U seeks lessons from Penn State sex abuse scandal

  • Article by: JENNA ROSS , Star Tribune
  • Updated: October 12, 2012 - 7:12 AM

Kaler told Board of Regents that no dramatic changes are foreseen, but that campus must remain vigilant.

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University of Minnesota president Eric Kaler

Photo: Jim Gehrz, Star Tribune

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The University of Minnesota is studying what lessons it might learn from the investigation into the Penn State child abuse scandal.

U President Eric Kaler announced Thursday that he is appointing a committee to craft a policy on protecting children on the U's campuses.

But he told the Board of Regents that while the university must be vigilant, no dramatic changes are needed. While the two universities have much in common, Kaler said, "I assure you we are in a very different place."

He said that the university meets nearly all recommendations in an independent report by former FBI Director Louis Freeh, who was hired by Penn State trustees to analyze the institution's failure to report sexual assaults by former assistant football coach Jerry Sandusky.

For example, the University of Minnesota's athletics compliance director reports to the Office of the General Counsel, rather than athletics. The structure was formed in 2000, after an academic fraud scandal enveloped the men's basketball program.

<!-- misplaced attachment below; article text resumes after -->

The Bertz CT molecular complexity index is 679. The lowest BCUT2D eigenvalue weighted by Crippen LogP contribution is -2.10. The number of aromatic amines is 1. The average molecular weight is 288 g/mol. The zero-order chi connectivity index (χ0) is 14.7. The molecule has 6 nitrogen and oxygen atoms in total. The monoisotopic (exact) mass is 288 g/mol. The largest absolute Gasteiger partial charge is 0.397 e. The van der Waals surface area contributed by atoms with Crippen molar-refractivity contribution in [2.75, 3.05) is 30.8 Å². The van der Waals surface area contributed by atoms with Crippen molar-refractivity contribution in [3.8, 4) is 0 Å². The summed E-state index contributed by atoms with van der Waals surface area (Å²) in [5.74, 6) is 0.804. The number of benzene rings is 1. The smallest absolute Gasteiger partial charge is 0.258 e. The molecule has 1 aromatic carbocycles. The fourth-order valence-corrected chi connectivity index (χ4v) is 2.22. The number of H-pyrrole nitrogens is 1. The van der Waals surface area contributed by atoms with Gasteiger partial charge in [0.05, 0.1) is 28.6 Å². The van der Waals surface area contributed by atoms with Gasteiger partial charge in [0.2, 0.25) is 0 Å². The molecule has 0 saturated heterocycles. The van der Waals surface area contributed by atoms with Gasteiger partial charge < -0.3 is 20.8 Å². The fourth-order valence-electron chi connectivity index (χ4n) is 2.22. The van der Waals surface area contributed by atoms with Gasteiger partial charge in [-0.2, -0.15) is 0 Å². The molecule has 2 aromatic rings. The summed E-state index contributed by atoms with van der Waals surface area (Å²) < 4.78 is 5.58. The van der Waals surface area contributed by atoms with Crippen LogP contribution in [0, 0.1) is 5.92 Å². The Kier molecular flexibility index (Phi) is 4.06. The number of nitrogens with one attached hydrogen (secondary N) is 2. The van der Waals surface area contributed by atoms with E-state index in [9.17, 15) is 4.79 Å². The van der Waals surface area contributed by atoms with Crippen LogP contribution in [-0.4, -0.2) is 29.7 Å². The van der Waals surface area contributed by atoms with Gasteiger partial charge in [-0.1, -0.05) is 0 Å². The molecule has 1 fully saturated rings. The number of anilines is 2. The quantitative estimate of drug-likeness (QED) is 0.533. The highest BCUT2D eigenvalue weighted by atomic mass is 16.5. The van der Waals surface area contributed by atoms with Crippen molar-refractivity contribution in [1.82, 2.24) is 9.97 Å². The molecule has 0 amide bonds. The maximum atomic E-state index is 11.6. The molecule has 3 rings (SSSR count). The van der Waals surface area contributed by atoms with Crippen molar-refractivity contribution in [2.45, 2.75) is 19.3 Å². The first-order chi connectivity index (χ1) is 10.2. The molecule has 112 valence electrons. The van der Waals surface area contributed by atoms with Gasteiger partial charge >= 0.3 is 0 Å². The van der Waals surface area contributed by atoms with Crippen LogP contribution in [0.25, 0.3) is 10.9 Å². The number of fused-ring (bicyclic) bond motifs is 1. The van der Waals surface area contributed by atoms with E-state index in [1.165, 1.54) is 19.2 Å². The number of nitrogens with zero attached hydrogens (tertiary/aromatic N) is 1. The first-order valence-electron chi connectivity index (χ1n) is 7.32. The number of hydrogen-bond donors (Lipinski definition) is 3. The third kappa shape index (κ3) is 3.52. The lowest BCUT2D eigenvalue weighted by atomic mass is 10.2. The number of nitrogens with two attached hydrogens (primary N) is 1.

Kaler acknowledged that the University of Minnesota has dealt with its own "ethical lapses" over the years, including that academic cheating scandal. But it's been more than a decade since the university's last major NCAA infraction, he said.

The athletics department has "a thick file" with the NCAA, because it reports rule violations "no matter how apparently trivial they may be," Kaler said. He gave as an example a student athlete tweeting about two recruits on two consecutive days.

Other universities "report a suspiciously small number of violations," Kaler said.

During Thursday's work session, the regents discussed a report by the Association of Governing Boards of Universities and Colleges, released this week, which calls on governing boards to keep a closer eye on athletics.

Several regents said that while the U's structures seem to be strong, they must guard against complacency.

"It can happen anywhere. It can happen to us. It has happened to us," Regent Richard Beeson said.

Jenna Ross • 612-673-7168 Twitter: @ByJenna

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